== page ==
This year I had the privilege of being a panelist for a discussion at Global Engagement Day on the topic of “Women, LGBTQ persons, and Minorities abroad”. The panel was a good chance to think about my experiences abroad in a context I hadn’t really thought about them before. I never really defined my experiences by the fact that I am a woman, or looked at how those experiences may have been different if I weren’t.
To be totally honest, I couldn’t think of many ways that my experiences in China were defined or limited by my gender. I did take some risks that I probably shouldn’t have, like staying with a stranger my first night in China, or running alone fairly often, usually at 9 pm. The thing is though, I felt completely safe doing those things.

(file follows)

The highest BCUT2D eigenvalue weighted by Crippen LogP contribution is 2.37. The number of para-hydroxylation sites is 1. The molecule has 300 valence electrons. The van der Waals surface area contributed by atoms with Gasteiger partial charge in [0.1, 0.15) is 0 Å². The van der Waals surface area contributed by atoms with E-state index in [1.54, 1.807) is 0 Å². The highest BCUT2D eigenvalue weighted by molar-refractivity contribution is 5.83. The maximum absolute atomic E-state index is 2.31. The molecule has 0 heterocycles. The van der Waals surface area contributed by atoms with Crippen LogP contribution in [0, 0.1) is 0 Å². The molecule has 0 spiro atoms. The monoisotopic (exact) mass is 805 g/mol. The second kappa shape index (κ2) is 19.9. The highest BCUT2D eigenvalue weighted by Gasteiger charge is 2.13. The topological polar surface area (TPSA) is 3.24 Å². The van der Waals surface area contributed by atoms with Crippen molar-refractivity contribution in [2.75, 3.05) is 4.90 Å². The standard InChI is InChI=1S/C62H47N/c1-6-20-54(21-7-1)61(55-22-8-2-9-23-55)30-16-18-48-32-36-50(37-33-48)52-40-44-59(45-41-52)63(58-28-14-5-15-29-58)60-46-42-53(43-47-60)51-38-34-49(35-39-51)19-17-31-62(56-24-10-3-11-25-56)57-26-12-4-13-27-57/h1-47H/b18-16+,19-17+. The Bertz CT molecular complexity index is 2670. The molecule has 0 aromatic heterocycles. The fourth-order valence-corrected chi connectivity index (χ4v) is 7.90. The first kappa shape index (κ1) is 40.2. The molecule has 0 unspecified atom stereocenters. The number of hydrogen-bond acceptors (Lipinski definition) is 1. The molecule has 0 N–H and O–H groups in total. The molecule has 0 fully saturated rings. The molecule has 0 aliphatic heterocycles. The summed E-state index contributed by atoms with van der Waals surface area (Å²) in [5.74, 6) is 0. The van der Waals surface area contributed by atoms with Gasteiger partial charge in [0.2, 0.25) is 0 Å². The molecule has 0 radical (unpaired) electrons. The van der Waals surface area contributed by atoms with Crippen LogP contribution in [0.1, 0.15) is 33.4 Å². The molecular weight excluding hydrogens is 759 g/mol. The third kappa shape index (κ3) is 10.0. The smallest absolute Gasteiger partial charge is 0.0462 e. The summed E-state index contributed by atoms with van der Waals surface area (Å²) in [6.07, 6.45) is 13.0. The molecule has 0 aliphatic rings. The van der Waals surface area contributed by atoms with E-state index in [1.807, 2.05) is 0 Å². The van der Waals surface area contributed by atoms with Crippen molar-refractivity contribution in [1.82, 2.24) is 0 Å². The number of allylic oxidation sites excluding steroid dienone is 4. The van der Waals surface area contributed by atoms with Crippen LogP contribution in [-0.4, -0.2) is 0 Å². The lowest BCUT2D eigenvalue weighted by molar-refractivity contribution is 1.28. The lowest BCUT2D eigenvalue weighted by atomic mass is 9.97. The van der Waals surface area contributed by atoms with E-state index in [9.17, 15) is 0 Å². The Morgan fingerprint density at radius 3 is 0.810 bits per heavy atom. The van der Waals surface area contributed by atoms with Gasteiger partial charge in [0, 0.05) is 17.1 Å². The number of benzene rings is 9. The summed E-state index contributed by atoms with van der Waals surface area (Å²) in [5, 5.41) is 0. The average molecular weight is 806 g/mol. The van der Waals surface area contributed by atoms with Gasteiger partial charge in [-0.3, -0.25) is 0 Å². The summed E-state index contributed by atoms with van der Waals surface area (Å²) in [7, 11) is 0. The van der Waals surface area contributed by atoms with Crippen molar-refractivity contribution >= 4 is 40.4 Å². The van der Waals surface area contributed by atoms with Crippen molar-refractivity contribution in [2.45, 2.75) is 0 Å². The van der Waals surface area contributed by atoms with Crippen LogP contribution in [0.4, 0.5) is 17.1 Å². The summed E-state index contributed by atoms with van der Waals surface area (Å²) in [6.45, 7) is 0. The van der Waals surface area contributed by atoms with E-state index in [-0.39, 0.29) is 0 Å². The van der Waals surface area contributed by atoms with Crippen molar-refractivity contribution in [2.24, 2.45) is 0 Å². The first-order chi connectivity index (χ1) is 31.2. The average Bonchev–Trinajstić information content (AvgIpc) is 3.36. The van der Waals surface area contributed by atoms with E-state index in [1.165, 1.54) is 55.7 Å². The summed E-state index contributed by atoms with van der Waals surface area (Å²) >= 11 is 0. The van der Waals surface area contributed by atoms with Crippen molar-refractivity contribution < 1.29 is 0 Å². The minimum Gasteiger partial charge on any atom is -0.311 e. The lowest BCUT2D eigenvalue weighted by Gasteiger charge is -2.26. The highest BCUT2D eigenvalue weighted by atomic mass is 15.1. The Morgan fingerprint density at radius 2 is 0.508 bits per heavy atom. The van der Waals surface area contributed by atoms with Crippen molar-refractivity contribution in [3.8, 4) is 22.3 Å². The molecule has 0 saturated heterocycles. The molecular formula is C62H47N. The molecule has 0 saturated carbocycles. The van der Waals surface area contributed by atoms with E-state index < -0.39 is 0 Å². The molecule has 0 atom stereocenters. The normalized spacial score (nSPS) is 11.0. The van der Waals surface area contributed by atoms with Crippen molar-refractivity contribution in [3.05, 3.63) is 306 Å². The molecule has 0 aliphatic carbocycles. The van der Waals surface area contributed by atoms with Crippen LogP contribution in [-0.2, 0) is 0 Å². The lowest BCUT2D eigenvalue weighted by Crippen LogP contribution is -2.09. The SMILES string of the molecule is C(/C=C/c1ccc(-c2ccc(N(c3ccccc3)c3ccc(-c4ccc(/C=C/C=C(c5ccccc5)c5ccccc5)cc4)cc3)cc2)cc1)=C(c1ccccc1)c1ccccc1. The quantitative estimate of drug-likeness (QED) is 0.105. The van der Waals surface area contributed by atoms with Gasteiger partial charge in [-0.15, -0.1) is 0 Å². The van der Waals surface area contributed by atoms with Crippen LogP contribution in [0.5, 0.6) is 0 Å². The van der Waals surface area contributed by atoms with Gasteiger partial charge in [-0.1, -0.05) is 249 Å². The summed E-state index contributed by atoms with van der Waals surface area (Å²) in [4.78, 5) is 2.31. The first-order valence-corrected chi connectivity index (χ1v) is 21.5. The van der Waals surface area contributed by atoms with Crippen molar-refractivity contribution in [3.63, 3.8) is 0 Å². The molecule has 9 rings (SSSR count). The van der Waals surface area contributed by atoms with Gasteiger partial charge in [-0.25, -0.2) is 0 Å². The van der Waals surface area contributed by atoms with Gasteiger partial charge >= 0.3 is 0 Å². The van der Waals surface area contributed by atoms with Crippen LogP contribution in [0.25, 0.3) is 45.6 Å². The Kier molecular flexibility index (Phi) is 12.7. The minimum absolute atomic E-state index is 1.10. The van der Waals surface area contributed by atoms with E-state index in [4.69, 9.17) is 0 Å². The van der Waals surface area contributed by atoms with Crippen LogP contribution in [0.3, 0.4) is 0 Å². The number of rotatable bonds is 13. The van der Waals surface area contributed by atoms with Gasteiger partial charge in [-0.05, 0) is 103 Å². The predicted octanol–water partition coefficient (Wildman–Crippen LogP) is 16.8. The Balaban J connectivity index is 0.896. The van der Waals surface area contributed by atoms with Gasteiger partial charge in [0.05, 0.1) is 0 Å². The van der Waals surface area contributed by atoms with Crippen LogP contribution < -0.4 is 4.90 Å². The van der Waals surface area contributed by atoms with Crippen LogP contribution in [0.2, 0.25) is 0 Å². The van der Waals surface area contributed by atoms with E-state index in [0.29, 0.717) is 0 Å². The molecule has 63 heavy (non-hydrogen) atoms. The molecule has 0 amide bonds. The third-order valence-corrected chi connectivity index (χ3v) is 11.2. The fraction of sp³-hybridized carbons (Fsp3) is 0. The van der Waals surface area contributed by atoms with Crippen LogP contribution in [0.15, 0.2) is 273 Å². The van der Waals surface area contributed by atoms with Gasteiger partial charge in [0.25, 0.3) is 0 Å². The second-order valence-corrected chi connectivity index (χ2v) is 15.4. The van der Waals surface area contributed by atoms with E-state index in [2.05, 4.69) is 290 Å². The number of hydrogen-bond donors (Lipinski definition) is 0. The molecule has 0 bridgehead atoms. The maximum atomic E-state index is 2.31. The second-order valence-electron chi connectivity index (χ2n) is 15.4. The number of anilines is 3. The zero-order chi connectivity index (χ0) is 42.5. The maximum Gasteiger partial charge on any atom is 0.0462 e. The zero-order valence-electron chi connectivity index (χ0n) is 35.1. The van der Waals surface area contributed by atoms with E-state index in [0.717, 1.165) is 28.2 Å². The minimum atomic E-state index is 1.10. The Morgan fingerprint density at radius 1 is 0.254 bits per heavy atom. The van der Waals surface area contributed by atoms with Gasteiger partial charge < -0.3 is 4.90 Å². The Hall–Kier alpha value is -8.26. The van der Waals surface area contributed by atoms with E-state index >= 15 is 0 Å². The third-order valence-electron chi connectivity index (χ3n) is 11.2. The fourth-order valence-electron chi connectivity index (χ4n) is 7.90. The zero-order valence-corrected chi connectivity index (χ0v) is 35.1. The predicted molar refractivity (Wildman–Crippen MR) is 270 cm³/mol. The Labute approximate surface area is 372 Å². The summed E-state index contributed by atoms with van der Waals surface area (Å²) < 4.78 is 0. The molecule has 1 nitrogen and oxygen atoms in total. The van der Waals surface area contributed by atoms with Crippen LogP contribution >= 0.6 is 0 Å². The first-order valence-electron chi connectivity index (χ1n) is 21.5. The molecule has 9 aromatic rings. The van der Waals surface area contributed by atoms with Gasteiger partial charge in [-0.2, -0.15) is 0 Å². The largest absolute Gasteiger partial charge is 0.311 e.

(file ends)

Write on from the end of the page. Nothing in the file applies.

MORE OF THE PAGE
My experience in Uganda was much more relevant to the topic, since the culture there is still one that very obviously oppresses women. The school we were staying at was originally built for women who had been assaulted and subsequently rejected by their communities. Women there have been disproportionately affected by conflicts in the area, and many have been assaulted, and left to take care of children without the support of their family or a husband. They are expected to wear very modest clothing, and work making clothes, growing food, or selling goods in addition to taking care of children and the home. My experience in Uganda was obviously nowhere near what women there experience on a daily basis, but it was a very different environment, in which I was very aware of the fact that I was a woman and the limitations that came with that. I really only had to worry about what I could wear, and when, where, and how I could run, but still found it difficult to adjust to living in that environment. Other panelists for the talk had more extreme experiences, or had to hide who they were while they were abroad. The overarching conclusion of the discussion was that sometimes, you have to put your own opinions and self-expression aside when you are abroad, in order to respect and adhere to the culture you are in.